Looking Over Book of Challenges: Chuk's Magik Shoppe
An itinerant bugbear has a (fake) magic shop to swindle would-be customers.
There are plenty of adventures that could be spun out of “crooked shop owner uses their business as a front for selling goods they’ve stolen”. They’re probably all better than this one, but I’ll give it credit for using a good basic concept.
I’m not the biggest fan of the always-alert familiar watching for interlopers, but that’s a better way of justifying the creatures’ preparedness than just because.
While I question how well some of them apply here, the advice on different tricks for cheating people is useful for a broad range of situations. Knowing them may even help to protect oneself in real life.
Having a magic shop show up randomly isn’t going to fool most players, no matter how well the GM can pull of the sales pitch. Thus, this whole encounter doesn’t really work unless magic shops are a regular presence in the setting, the PCs have reason to believe that something they want is in this shop, they’re referred to it by an NPC who they trust, or some other extra context along similar lines predisposes them against being suspicious.
Even if Chuk can’t learn spells beyond 1st-level, there’s no reason why he can’t prepare some of the other 1st-level spells he knows. Enlarge, hold portal, identify, magic weapon, magical aura, and reduce all have obvious potential applications.
While I’ve praised the simple tactics outlines in some other encounters, that’s because they involved some modicum of thought. This one spends a large paragraph to say “they all attack”. Giving Chuk some more spell variety would help spice that up, too.
Selling what few legitimate magic items Chuk has at a discount feels very strange. Part of me wonders if the formula for the price wasn’t supposed to be (1d20 + 5) x 5%, (1d12 + 10) x 5%, or (1d12 + 5) x 10% to at least give him some chance at overpricing.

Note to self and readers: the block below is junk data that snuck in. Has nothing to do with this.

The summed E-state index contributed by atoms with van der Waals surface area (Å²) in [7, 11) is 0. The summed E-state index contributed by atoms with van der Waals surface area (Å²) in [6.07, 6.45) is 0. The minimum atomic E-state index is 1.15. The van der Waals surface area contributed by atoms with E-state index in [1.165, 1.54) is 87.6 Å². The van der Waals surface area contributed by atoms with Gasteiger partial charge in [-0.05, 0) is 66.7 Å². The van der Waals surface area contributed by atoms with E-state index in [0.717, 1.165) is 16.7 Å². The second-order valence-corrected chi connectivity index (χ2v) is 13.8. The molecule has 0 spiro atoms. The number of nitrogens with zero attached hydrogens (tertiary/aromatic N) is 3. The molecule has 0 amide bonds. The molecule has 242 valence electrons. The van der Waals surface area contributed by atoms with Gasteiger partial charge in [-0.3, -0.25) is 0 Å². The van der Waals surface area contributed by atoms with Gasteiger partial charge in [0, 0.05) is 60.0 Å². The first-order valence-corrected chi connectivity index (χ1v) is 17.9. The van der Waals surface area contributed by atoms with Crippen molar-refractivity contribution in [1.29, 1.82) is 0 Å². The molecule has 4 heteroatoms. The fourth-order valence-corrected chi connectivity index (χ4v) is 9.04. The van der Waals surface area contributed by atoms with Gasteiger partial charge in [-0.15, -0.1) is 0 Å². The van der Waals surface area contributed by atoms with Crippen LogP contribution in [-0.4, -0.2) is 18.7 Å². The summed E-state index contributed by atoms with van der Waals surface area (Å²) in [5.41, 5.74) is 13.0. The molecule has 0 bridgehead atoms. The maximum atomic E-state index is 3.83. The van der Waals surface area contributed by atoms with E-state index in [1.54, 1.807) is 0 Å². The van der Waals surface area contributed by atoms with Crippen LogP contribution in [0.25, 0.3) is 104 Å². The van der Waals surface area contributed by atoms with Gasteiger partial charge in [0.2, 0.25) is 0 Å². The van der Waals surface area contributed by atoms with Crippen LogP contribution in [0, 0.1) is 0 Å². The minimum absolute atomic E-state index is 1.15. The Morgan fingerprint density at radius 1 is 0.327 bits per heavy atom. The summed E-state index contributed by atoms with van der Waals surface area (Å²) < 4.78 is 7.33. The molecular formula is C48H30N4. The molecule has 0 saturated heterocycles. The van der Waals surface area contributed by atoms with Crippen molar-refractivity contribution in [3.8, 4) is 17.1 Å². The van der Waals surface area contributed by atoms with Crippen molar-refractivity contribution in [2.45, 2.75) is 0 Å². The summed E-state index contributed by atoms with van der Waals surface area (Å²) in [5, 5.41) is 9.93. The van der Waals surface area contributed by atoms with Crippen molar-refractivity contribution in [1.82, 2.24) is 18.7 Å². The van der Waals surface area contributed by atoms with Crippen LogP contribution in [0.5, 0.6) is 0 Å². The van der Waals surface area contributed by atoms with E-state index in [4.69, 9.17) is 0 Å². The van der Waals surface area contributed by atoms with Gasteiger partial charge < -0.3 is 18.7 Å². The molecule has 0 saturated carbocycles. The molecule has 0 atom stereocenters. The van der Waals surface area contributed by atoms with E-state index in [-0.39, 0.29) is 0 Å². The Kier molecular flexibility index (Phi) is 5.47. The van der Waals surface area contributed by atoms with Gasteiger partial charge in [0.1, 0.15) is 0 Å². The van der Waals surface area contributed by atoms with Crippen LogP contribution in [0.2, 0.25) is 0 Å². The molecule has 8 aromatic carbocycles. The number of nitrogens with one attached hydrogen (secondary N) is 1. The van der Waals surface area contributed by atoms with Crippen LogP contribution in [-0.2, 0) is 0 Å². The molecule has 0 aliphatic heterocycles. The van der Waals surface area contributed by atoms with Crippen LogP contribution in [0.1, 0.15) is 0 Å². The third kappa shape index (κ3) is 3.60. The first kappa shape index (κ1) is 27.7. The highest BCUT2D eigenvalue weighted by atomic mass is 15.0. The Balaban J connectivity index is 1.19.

The first two paragraphs of the intro are highly repulsive to me on a metagame level.
Those few players for whom the simple existence of the magic shop wasn’t a massive red flag will surely be alerted by the ridiculous opening statement from Chuk.
The Punny Names for Chuk’s helpers hurt me to read.
Without having done any extensive math, I feel confident saying that Chuk is vastly overestimated at CR7.
We’re to believe that this creature of explicitly-average Intelligence and Wisdom figured out how to make multiple potions that grant extra benefits to bugbears and act as poisons for anyone else? If my suspension of disbelief hadn’t been shattered before, it’d be broken now.
I’ve dreaded having to do this one from the start of this series, because so much about it feels like anathema to the way I like to play TTRPGs. I think there’s an important underlying implication to Clarke’s Third Law that’s often overlooked: whether something feels like “technology” or “magic” is dependent on how well it’s understood, quantified, etc. from the audience’s perspective. The allomancy in the Mistborn books starts out magical, but the boundaries and properties are so well-defined and communicated so transparently to the reader that it shifts into becoming a known technology quite quickly, regardless of how impossible it is in our reality. The combat droids in the Star Wars prequel trilogy or the titular cyborgs in the Terminator franchise are built on understood technology within the setting, but their unrelatable foreignness to the audience makes them feel more akin to products of necromancy than of manufacturing. By having a magic shop, even a fake one, some element of what makes a magic item magical is lost.
Putting all that baggage aside as best as I can, what we’re left with still isn’t anything good. The set-up throws out so many red flags that I’d never expect anyone to fall for it, which leaves an underwhelming combat with almost nothing on the line. Yet even if the players do take it at face value, the items offered don’t look like they’d really be of interest for an EL 7 party, so their reward for playing along is just to have their time wasted. The whole thing feels like bad filler.
All in all, the only redeeming points about this encounter are the broad-view interpretation of the basic concept and the advice on manipulation tricks. Everything else about it is trash.